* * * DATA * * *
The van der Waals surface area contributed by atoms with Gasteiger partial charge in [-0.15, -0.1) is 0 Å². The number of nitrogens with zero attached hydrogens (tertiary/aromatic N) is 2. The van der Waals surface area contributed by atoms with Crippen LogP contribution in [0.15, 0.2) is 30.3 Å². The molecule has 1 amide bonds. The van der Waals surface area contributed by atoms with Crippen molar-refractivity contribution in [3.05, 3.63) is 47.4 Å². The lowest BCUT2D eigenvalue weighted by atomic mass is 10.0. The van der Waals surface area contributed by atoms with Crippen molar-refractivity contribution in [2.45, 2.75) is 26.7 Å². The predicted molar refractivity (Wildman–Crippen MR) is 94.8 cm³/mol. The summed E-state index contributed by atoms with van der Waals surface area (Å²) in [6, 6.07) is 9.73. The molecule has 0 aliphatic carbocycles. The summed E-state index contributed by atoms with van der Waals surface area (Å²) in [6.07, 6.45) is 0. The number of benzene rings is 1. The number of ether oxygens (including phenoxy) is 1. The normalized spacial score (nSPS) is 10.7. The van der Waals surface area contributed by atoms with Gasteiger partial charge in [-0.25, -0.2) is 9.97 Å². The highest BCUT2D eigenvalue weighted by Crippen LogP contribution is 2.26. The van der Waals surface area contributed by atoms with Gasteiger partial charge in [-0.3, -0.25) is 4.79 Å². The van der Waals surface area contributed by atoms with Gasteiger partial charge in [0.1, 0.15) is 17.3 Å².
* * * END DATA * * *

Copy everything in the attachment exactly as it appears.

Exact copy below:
The van der Waals surface area contributed by atoms with Gasteiger partial charge in [-0.15, -0.1) is 0 Å². The number of nitrogens with zero attached hydrogens (tertiary/aromatic N) is 2. The van der Waals surface area contributed by atoms with Crippen LogP contribution in [0.15, 0.2) is 30.3 Å². The molecule has 1 amide bonds. The van der Waals surface area contributed by atoms with Crippen molar-refractivity contribution in [3.05, 3.63) is 47.4 Å². The lowest BCUT2D eigenvalue weighted by atomic mass is 10.0. The van der Waals surface area contributed by atoms with Crippen molar-refractivity contribution in [2.45, 2.75) is 26.7 Å². The predicted molar refractivity (Wildman–Crippen MR) is 94.8 cm³/mol. The summed E-state index contributed by atoms with van der Waals surface area (Å²) in [6, 6.07) is 9.73. The molecule has 0 aliphatic carbocycles. The summed E-state index contributed by atoms with van der Waals surface area (Å²) in [6.07, 6.45) is 0. The number of benzene rings is 1. The number of ether oxygens (including phenoxy) is 1. The normalized spacial score (nSPS) is 10.7. The van der Waals surface area contributed by atoms with Gasteiger partial charge in [-0.25, -0.2) is 9.97 Å². The highest BCUT2D eigenvalue weighted by Crippen LogP contribution is 2.26. The van der Waals surface area contributed by atoms with Gasteiger partial charge in [-0.3, -0.25) is 4.79 Å². The van der Waals surface area contributed by atoms with Gasteiger partial charge in [0.1, 0.15) is 17.3 Å².